South Korea is a willing middle man

Before arriving in Burma today, US senator Jim Webb, the man who valiantly saved John ‘Swimmer’ Yettaw last year, was in South Korea paying tribute to the 60-year anniversary of the commencement of the Korean War.

The three-year conflict “provided Asia with a balance and a guarantee of stability and prosperity that were unimaginable when the war began”, the fiery-haired envoy said in a statement of the legacy of a war that split the Korean peninsula and whose reverberations are felt to this day, not least by the South Korean navy.

Next stop is Burma, where it would be hard to imagine the nightmare that was to come back in 1950; hard to imagine many villainous enough to conjure the “stability” of the endless night of military rule in their minds. And if Webb’s message was lost on this insignificant delta, then surely the other group of delegates who arrived in Rangoon on Monday would appreciate it.

Ten “giant” South Korean companies met with Burmese business people on Monday in the country’s commercial capital, according to the China-based People’s Daily newspaper; there to strengthen bilateral ties in a variety of sectors.

On South Korea’s part the extractive industries of Burma are the prize, and as always, investment seems set to rise for Burma’s tenth largest foreign investor. Companies such as Daewoo and Hyundai, for instance, have assisted in the construction of pipelines that will export vast mineral wealth out of Burma, at a paltry fee.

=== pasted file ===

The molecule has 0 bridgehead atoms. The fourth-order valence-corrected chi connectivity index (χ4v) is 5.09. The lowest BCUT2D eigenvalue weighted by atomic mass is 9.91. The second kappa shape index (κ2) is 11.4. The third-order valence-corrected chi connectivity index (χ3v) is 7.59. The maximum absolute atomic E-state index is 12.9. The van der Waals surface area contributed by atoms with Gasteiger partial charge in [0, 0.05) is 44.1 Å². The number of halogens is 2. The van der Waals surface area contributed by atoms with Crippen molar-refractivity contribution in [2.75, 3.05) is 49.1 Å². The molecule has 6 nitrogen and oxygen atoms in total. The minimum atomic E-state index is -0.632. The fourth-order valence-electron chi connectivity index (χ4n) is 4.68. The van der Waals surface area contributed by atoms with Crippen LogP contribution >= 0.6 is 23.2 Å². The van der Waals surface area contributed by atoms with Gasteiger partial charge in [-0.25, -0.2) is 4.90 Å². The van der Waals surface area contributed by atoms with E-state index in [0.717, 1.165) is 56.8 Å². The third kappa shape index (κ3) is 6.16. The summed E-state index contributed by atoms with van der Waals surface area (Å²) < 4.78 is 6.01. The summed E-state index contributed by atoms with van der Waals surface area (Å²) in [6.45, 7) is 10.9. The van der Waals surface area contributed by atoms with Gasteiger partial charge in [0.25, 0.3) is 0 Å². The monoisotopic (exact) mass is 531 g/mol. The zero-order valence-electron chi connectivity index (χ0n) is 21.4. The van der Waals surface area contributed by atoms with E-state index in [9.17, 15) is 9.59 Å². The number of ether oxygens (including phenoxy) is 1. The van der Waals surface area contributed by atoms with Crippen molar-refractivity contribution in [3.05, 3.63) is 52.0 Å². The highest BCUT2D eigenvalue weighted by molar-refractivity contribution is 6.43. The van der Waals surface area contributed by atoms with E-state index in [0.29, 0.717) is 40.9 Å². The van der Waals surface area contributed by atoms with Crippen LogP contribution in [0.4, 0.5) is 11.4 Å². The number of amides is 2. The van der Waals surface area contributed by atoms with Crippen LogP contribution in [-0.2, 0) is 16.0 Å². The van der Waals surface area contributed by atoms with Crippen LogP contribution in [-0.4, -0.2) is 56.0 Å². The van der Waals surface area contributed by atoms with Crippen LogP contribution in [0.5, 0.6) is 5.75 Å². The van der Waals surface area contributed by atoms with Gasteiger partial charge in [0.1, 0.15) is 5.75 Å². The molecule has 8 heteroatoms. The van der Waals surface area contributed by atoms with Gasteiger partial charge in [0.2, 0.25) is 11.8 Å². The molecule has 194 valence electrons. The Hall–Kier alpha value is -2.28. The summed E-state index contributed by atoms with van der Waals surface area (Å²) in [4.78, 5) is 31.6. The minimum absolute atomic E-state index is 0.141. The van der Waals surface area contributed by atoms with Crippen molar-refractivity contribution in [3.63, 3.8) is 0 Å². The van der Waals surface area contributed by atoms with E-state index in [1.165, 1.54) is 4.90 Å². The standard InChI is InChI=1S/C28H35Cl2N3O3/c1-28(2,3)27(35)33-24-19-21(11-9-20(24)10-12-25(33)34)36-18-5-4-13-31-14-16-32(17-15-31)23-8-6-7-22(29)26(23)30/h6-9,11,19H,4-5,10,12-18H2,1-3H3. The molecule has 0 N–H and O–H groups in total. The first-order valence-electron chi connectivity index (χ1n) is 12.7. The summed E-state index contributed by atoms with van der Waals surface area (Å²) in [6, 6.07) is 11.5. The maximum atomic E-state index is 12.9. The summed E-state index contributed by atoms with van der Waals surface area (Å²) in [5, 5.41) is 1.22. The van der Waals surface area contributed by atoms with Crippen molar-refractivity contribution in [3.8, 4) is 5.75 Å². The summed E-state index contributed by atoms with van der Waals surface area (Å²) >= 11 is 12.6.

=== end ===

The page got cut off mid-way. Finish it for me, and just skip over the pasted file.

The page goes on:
The Burmese junta are seemingly licking their chapped lips at the prospect of $US29 billion over 30 years from the Shwe Gas pipeline. This would not cover the bill for the armed forces, which costs roughly $US1.07 billion per year – fairly good value when you consider that there are over half a million men ready to fight. Compare this however with the estimated $US77 billion that a country like Iran makes in a single year from crude oil exports.

Daewoo had also, back in 2002, been involved in a $US133.8 million project to transfer factory technology to Burma to construct shell casings. This was seen by many as concession in order to gain access to lucrative fossil fuel projects, but reassuringly it came under fire in Seoul as 14 executives faced censure from their government.

Now the same industry giants arrive for bilateral trade talks just over a month after their northern counterparts were rumoured to have sent a ship to Burma for ‘bilateral trade’ of the sought that was castigated by Seoul back in 2002. The business this week was wholesome, extractive industries that economically unsophisticated ministers love; every good minister needs a new Mercedes these days.

And so as Webb, his countrymen and the South Koreans pour over the wreckage of a sunken warship and pass weary looks towards their northern neighbours, Webb reminds us “never to forget” those who fell in Korea. Maybe we should also not forget where the North Koreans got the money to buy the torpedo that sank the Cheonan in March, and where the Burmese junta got the money to pay the North Koreans.

Al Jazeera is airing an exclusive DVB documentary this week that uncovers the portentous relationship between Burma and North Korea

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